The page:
The effect of fiber placement or flowable resin lining on microleakage in Class II adhesive restorations.

Department of Endodontics, Selçuk University, Faculty of Dentistry, Konya, Turkey.
The journal of adhesive dentistry (Impact Factor: 1.31). 04/2007; 9(2):175-81.
Source: PubMed


The aim of this in vitro study was to evaluate the effect of two fibers (polyethylene or glass) and a flowable resin liner on microleakage in Class II adhesive restorations.
Class II adhesive cavities were prepared on mesial and distal surfaces of 40 extracted sound human molars. The cavity margins were below or above the CEJ. The teeth were randomly divided into four groups according to the restoration technique: group 1: restored with a resin composite (AP-X, Kuraray) in bulk after SE Bond (Kuraray) treatment; group 2: flowable resin liner (Protect Liner F, Kuraray) was used before composite restoration; in group 3, a polyethylene fiber (Ribbond) and in group 4, a glass fiber (everStick NET, StickTech) was placed into the bed of flowable resin before composite restoration. Samples were finished, stored in distilled water for 7 days at room temperature, and then thermocycled for 300 cycles between 5 degrees C and 55 degrees C. After sealing the apices, the teeth were varnished within 1 mm of the margins and placed in 0.5% basic fuchsin dye for 24 h at 37 degrees C. After rinsing, the teeth were sectioned longitudinally through the restorations and microleakage was evaluated with a stereomicroscope. Marginal penetration was scored on a 0 to 4 scale, and the data were statistically analyzed using Kruskal-Wallis and the Mann-Whitney U-test.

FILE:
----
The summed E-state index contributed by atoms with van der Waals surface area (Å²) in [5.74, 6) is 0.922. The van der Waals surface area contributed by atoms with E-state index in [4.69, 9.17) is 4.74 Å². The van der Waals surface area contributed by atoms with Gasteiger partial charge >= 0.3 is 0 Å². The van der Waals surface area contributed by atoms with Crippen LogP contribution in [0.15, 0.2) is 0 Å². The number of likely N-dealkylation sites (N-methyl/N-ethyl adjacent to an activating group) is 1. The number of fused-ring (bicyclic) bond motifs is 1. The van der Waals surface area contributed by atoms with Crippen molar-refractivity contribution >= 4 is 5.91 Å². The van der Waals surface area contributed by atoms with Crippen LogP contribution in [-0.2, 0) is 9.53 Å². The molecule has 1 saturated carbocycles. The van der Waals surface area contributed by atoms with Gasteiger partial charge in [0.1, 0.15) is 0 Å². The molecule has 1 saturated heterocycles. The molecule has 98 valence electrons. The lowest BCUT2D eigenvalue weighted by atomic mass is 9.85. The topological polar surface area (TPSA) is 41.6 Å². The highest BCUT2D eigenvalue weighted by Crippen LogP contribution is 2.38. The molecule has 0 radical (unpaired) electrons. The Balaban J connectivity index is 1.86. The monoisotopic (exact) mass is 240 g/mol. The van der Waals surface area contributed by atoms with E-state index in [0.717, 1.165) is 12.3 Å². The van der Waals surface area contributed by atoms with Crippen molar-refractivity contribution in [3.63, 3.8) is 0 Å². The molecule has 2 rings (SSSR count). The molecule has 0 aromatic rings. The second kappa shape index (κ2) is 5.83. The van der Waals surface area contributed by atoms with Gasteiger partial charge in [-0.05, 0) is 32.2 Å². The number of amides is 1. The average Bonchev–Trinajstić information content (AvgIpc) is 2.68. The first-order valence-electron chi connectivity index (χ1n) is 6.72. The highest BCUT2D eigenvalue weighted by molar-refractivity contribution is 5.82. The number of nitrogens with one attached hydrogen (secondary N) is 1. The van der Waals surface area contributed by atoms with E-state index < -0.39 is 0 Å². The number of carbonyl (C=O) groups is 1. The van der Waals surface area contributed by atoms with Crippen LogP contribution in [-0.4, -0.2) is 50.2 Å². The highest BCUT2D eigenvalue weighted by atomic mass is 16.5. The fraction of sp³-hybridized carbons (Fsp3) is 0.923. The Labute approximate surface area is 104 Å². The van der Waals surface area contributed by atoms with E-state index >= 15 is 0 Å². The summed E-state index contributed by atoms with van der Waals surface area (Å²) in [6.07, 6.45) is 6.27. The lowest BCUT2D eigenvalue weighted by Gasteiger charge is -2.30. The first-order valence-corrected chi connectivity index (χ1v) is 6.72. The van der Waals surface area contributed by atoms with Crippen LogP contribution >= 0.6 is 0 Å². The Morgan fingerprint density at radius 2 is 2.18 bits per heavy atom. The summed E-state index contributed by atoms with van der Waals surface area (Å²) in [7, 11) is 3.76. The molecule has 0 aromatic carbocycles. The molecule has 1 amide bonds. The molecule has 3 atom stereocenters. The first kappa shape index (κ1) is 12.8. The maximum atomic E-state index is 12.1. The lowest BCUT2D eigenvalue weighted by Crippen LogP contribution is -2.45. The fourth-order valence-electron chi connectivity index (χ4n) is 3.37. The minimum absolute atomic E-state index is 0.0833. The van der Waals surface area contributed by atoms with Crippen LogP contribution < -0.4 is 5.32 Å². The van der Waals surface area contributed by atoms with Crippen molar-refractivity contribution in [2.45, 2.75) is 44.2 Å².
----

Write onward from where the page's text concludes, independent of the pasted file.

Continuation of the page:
Flowable resin, everStick NET, and Ribbond THM used in combination with flowable resin significantly reduced leakage at occlusal margins in cavities with enamel margins (p < 0.05). When the leakage values on cervical dentin margins were evaluated, there was no statistically significant difference among the tested groups (p > 0.05).
Use of flowable composite alone or in combination with polyethylene or glass fibers reduces occlusal leakage in Class II adhesive cavities with enamel margins.

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    • "An elastic liner between the tooth structure and composite resin may compensate for contraction stresses and prevent gap formation [17]. The performance of dentin adhesives or a low-viscosity, low-modulus intermediate resin as an elastic barrier between the dentin adhesive and resin-based restorative material has been investigated previously [18] [19]. "

    12/2013; 1(1):8-15. DOI:10.12974/2311-8695.2013.01.01.2
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    • "Woven fiber is placed in the restoration or used for cusp splinting. Some studies have evaluated the effect of woven fiber on the fracture resistance of endodontically treated teeth [13, 15, 19, 30]. However, its effect on stress creation has not been evaluated. "